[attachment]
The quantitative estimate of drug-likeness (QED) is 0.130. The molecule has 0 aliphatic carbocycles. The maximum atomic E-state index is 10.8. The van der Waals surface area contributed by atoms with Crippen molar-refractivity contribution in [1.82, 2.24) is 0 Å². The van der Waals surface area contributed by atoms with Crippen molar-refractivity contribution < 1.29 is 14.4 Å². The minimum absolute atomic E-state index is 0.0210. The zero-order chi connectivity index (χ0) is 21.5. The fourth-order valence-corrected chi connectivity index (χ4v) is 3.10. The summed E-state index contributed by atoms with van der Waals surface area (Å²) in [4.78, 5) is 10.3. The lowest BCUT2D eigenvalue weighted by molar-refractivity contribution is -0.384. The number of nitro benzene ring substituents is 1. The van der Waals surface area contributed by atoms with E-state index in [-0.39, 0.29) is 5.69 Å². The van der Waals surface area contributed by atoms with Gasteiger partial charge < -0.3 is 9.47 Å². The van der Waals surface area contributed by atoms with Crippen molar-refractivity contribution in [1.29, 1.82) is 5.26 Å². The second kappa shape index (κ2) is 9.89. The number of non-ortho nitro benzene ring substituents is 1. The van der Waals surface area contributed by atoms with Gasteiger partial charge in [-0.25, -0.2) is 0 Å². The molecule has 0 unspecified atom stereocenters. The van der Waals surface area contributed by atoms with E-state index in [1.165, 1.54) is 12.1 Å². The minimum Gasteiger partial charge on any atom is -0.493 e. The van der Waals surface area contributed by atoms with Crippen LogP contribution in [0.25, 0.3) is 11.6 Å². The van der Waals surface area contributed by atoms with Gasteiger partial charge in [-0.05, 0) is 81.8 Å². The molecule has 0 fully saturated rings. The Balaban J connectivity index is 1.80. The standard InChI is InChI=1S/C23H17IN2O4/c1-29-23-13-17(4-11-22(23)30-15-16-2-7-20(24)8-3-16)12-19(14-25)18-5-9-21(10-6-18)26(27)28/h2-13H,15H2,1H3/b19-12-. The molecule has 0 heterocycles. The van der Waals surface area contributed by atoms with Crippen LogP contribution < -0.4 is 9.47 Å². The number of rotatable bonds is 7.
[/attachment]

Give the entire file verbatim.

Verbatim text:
The quantitative estimate of drug-likeness (QED) is 0.130. The molecule has 0 aliphatic carbocycles. The maximum atomic E-state index is 10.8. The van der Waals surface area contributed by atoms with Crippen molar-refractivity contribution in [1.82, 2.24) is 0 Å². The van der Waals surface area contributed by atoms with Crippen molar-refractivity contribution < 1.29 is 14.4 Å². The minimum absolute atomic E-state index is 0.0210. The zero-order chi connectivity index (χ0) is 21.5. The fourth-order valence-corrected chi connectivity index (χ4v) is 3.10. The summed E-state index contributed by atoms with van der Waals surface area (Å²) in [4.78, 5) is 10.3. The lowest BCUT2D eigenvalue weighted by molar-refractivity contribution is -0.384. The number of nitro benzene ring substituents is 1. The van der Waals surface area contributed by atoms with E-state index in [-0.39, 0.29) is 5.69 Å². The van der Waals surface area contributed by atoms with Gasteiger partial charge < -0.3 is 9.47 Å². The van der Waals surface area contributed by atoms with Crippen molar-refractivity contribution in [1.29, 1.82) is 5.26 Å². The second kappa shape index (κ2) is 9.89. The number of non-ortho nitro benzene ring substituents is 1. The van der Waals surface area contributed by atoms with Gasteiger partial charge in [-0.25, -0.2) is 0 Å². The molecule has 0 unspecified atom stereocenters. The van der Waals surface area contributed by atoms with E-state index in [1.165, 1.54) is 12.1 Å². The minimum Gasteiger partial charge on any atom is -0.493 e. The van der Waals surface area contributed by atoms with Crippen LogP contribution in [0.25, 0.3) is 11.6 Å². The van der Waals surface area contributed by atoms with Gasteiger partial charge in [-0.05, 0) is 81.8 Å². The molecule has 0 fully saturated rings. The Balaban J connectivity index is 1.80. The standard InChI is InChI=1S/C23H17IN2O4/c1-29-23-13-17(4-11-22(23)30-15-16-2-7-20(24)8-3-16)12-19(14-25)18-5-9-21(10-6-18)26(27)28/h2-13H,15H2,1H3/b19-12-. The molecule has 0 heterocycles. The van der Waals surface area contributed by atoms with Crippen LogP contribution < -0.4 is 9.47 Å². The number of rotatable bonds is 7.